He originally gave me some info about his dad, he is a psychologist at the Walter Reed Army Hospital in DC and a Sufi, and told me to go with it. Then he changed his mind to go with a more personal request.
The 1967 Jimi Hendrix album Axis: Bold As Love is a favorite of Leon's father. Leon recalls his dad giving him a copy when he was twelve years old. Leon referred to this masterpiece of psychedelic experimental rock as the soundtrack to his relationship with his father. It's a very unusual soundtrack. (The strangest part may be the dubbed in interview on the first track in which we hear Jimi abruptly leave in a UFO).
The other guidance he gave me was a link to the Martin Guitars website. Leon's father's first meaniingful guitar was a Martin D-18.
So, I decided to do a variation of the Axis: Bold As Love cover art. The cover has a faux Hindu painting of a vishnu-like Hendrix amongst a pantheon of gods. Instead of the many armed Jimi Hendrix on the cover, I made a a many necked Martin. I kept the color scheme the same because I didn't want to lose that late 60's rock poster feel.
I was careful when painting the guitar. Leon is a craftsman who makes and repairs guitars and knows their anatomy inside out. I'm sure mine is riddled with weirdness...but it looked alright to me.
One funny thing I realized, again, is that when I paint inanimate objects, they come out looking organic. I'm not very good with straight lines. When I make a building, it usually looks like it just sprouted from the ground. I've decided to go with it rather then fight it. It's more interesting.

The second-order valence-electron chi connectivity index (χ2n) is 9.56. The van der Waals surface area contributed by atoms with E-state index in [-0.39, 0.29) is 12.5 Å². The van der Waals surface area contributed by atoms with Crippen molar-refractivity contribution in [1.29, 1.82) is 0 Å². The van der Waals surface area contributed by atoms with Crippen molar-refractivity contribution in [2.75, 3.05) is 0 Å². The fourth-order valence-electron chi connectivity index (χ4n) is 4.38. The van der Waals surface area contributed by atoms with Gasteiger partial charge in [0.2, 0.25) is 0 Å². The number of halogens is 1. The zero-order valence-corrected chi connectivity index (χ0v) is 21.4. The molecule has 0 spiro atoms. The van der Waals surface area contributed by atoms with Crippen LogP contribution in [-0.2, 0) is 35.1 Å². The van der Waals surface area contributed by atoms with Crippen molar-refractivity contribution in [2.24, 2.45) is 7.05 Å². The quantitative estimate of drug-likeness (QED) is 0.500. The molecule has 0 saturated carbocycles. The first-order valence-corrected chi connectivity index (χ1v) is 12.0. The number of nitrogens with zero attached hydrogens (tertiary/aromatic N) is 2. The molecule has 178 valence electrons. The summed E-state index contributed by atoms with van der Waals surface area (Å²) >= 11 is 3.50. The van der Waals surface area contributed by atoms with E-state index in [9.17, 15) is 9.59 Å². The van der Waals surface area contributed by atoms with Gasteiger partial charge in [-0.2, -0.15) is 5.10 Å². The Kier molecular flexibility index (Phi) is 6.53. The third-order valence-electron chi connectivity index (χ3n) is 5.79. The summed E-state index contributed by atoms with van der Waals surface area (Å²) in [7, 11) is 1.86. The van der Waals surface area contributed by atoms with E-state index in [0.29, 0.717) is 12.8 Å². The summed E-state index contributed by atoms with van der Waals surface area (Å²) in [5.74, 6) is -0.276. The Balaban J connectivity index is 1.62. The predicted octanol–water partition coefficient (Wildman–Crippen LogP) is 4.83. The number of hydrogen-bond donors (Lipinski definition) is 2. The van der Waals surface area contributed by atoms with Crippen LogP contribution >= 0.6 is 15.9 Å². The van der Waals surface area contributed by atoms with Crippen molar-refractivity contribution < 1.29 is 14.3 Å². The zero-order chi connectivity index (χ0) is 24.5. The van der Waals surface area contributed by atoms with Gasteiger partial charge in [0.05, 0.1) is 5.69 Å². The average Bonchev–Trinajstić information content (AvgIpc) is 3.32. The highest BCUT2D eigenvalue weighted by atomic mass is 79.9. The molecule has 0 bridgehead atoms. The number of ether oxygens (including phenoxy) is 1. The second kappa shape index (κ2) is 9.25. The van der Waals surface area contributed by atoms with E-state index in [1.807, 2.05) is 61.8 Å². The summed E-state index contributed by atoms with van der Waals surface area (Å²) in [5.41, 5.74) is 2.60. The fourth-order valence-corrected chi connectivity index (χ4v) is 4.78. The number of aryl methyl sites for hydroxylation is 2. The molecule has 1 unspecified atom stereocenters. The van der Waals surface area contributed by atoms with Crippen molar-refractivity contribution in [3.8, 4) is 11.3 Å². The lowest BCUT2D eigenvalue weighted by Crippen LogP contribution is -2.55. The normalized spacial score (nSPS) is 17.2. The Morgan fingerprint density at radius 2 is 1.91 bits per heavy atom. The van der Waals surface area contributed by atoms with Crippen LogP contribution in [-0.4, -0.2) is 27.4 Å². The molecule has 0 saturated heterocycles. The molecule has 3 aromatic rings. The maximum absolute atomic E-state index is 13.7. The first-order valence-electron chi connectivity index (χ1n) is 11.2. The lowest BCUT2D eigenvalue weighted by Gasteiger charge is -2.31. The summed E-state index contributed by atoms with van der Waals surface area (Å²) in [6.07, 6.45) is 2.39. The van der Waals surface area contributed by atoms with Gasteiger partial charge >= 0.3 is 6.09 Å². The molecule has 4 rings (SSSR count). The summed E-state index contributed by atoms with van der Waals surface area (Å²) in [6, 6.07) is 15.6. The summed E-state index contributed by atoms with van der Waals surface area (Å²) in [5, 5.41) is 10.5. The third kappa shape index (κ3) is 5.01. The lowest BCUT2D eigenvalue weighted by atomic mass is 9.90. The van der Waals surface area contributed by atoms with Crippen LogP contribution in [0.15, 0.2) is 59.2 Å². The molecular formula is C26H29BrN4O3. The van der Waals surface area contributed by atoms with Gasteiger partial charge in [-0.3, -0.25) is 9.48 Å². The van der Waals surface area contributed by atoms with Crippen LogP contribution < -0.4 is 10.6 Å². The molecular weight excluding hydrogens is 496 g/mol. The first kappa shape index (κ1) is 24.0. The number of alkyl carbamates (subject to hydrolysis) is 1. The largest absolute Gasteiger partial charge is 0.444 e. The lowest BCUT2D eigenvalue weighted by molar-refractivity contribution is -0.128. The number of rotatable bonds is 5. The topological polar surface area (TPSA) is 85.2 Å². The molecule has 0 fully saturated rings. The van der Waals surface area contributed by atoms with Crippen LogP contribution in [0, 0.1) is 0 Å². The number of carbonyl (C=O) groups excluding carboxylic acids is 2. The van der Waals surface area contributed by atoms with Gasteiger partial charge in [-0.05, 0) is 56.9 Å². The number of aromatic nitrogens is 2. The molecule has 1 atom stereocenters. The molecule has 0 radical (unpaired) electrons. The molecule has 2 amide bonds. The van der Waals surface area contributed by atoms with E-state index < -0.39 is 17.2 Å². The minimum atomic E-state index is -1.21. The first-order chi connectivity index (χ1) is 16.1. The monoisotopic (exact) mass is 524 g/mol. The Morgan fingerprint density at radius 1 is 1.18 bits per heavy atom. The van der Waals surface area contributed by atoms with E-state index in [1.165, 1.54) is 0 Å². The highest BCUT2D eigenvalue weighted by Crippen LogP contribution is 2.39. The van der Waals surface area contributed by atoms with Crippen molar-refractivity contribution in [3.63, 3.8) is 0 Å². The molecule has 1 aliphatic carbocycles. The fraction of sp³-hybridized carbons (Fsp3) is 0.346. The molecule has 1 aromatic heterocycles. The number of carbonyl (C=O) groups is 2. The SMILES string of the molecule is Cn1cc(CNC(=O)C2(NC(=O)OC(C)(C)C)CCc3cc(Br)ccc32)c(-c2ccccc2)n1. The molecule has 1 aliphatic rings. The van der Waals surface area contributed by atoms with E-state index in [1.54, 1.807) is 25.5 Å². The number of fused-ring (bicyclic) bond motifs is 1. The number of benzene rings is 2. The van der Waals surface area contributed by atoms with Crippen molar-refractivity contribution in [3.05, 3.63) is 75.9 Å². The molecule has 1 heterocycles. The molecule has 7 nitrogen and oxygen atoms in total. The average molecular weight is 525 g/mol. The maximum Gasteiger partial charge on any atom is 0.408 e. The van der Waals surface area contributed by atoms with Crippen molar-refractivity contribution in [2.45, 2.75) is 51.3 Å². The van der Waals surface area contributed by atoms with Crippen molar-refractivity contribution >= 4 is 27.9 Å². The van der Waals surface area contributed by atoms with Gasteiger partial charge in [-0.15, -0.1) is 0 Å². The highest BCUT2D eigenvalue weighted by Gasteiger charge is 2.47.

Beth decided that she is going to paint her own version of this one. She has never painted anything before in her life. Her painting has all the same elements but they are arranged in the way she thinks I should have painted it. (Plus hands holding lit zippos). When she finishes it, I will post it here.

Thank You, again, Leon! I hope you have a large family.

Oh, and today is my birthday...and my favorite present so far is the flu.

07 April 2009

St. Augustine and a Jackass.

This is a mysterious commission that comes from a woman in Minneapolis. She commissioned it as a gift for Fr. George David Byers, a Catholic Priest in Lourdes, France. She asked for the gift to be anonymous, and I respect that. I enjoy a certain element of mystery.
The only direction I was given with this request was the link to the popular blog that Fr. George keeps. It's called "bloggingLOURDES". She also told me that he refers to himself as a "jackass". This concerned me. I imagined that he may be some kind of "wacky" priest, with theological subtleties of an 80's prop comic. Father Gallagher. But thankfully that is not the the case.
The donkey-thing comes from a quote from the popular 4th century pillar of the Western Church, St. Augustine,"You are a jackass, but you carry Christ". This is good with me. When it comes down to it, we are all really jackasses, right? Certainly, I'll admit to being as assy as they come. (Ask the people who have to live with me.)
On his blog, Fr. George is very open and well spoken. Do I agree with everything he says? No. I'm not Catholic. I do think he is a good writer and respect that he's not afraid to speak his mind. And I am honored to make him a painting.